- Police Beat
- The Forecaster
SOUTH PORTLAND — From her wheelchair, Monica Quimby wrote the word “chytrids” on the board. She lectured her Southern Maine Community College biology class about the primitive parasite.
“It looks like and seems like a bacteria.” But it’s a fungus, she said. “The reason it’s a fungi is it replicates like a fungi. It has similar cell walls.”
Students, who looked about the same age as Quimby, diligently took notes as she lectured.
The class continued going over other kinds of fungus, how they feed and reproduce.
Quimby, who became paralyzed five years ago in a Sunday River ski accident, is an adjunct, or part-time, biology professor at SMCC. She’s 24.
“This is my third semester,” she said after class, flashing a big smile.
“I absolutely love it. It’s my calling, I’m a very social person, very passionate about science and education.” Science and teaching is a perfect mix, she said.
She spoke highly of her campus. “Over the last 11 years we’ve grown from 2,000 to 7,000. … The students are hard working. They want to be here.”
The summer after her graduation from the University of New Hampshire she worked as a tutor and counselor for Outward Bound, began pursuing her master’s degree, and applied for teaching and lab positions.
It took her four months to find a job, she said. “I was out there, applying for things left and right.” By her 16th interview she was getting discouraged. “I said if I don’t get something by Christmas I’m going to move.”
On Dec. 19 SMCC called, offering her a position, she said. “I said, ‘Perfect! I guess I’m staying.'” She lives in Scarborough. She drives herself everywhere, breaking down her wheelchair and popping it into her car.
Being a young instructor means paying attention to how she carries herself.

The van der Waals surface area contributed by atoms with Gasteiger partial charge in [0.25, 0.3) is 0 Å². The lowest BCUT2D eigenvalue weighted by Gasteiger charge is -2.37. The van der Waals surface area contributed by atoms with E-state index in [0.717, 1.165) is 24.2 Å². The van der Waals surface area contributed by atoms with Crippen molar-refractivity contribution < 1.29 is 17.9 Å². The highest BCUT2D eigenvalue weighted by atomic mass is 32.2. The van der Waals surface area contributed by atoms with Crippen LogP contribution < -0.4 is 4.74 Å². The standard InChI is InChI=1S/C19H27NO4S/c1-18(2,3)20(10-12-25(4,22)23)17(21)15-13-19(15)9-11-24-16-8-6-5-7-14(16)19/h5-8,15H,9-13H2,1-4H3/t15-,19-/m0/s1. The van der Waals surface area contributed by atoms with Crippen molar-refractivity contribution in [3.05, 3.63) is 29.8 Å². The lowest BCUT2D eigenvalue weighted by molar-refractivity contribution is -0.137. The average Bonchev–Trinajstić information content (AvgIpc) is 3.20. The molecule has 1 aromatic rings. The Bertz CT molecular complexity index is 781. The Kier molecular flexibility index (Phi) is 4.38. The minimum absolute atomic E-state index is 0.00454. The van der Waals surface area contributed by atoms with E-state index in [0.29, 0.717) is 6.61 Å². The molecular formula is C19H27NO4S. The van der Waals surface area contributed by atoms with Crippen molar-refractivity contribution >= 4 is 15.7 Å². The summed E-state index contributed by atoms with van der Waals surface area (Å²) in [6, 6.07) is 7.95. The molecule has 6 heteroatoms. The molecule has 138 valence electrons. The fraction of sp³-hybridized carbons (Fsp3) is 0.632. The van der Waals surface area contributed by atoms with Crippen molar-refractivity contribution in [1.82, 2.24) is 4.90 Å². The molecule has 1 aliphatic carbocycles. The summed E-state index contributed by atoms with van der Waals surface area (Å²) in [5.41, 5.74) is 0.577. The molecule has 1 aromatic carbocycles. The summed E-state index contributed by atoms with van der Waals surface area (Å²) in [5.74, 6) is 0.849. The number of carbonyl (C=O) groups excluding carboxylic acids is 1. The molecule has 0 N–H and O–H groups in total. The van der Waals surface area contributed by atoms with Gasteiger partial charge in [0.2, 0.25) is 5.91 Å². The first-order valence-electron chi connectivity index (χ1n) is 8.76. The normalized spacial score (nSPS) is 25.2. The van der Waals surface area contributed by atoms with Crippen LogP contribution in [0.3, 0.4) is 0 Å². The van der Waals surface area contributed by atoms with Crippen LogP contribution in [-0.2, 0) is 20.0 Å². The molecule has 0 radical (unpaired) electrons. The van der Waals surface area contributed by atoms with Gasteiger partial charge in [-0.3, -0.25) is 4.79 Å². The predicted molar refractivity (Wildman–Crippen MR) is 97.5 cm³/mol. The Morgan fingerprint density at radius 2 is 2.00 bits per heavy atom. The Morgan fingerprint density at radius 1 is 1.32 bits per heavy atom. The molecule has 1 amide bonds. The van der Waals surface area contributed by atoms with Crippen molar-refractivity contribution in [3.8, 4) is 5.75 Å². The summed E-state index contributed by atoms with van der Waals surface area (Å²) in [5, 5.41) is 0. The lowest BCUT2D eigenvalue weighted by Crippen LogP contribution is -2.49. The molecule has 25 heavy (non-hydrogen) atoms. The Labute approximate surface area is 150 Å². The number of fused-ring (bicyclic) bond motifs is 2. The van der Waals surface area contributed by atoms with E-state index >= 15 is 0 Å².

“I definitely have to put forth an authority in the beginning of a class. I don’t wear jeans, I put myself together in professional clothing and act in a professional manner. It’s really important if you’re younger to establish, ‘We’re not friends, I’m your teacher.’”
Her students respect that, and the campus has many professors who help her, she said.
In class she loves what she calls “the Eureka moment,” when students have connected what she’s taught. As an instructor she doesn’t talk about her being in a wheelchair “unless I’m talking about the nervous system or spinal cord injuries.” She’s had some come to her and say she’s an inspiration.
Most recently Quimby was named Miss Wheelchair Maine, a role she intends to use to promote understanding about disabilities.
“During the winter break I was rewriting my syllabus. I got bored. I went on the Internet and found ‘Miss Wheelchair American Association.'” She entered and won the Maine competition.
“It’s not a beauty pageant, it’s an inner beauty pageant,” Quimby said. Contestants are judged on achievements and advocacy talents. In that role this month she’ll meet U.S. Sens. Olympia Snowe and Susan Collins at the Great Women of Maine event, she’ll talk to the South Portland Boys and Girls Club, and will participate in a comedy fundraiser in South Portland.
“I want to have people with disabilities feel more comfortable in society, and other people feel more comfortable in the community. People have bad misconceptions and preconceived notions about disabilities. They just don’t know any better. That’s why I want to educate them.”
For fun, Quimby is taking a cooking class at SMCC. “I’ve learned so much,” she said, showing off pictures of chicken dishes on her smart phone.
She’s about to embark on a project sharing information with disabled college students on which campuses are accessible, which ones aren’t, especially in the winter. “If they’re not cleaning walkways and not chipping ice, we can’t go over there in a wheelchair,” she said.
Her future goals include getting a Ph.D. “And I want to do a paralympic sport, adaptive water skiing. The water’s softer than ice, and I used to be good at it.”
A big part of who Quimby is is staying busy and looking ahead.
When something traumatic happens, people can go one of two ways, she said. “You wallow in it and feel bad for yourself, or take it positively. Say this happened, I need to conquer this and move on.”
She did the latter, and doesn’t stop setting goals.
“That’s what keeps me happy,” she said.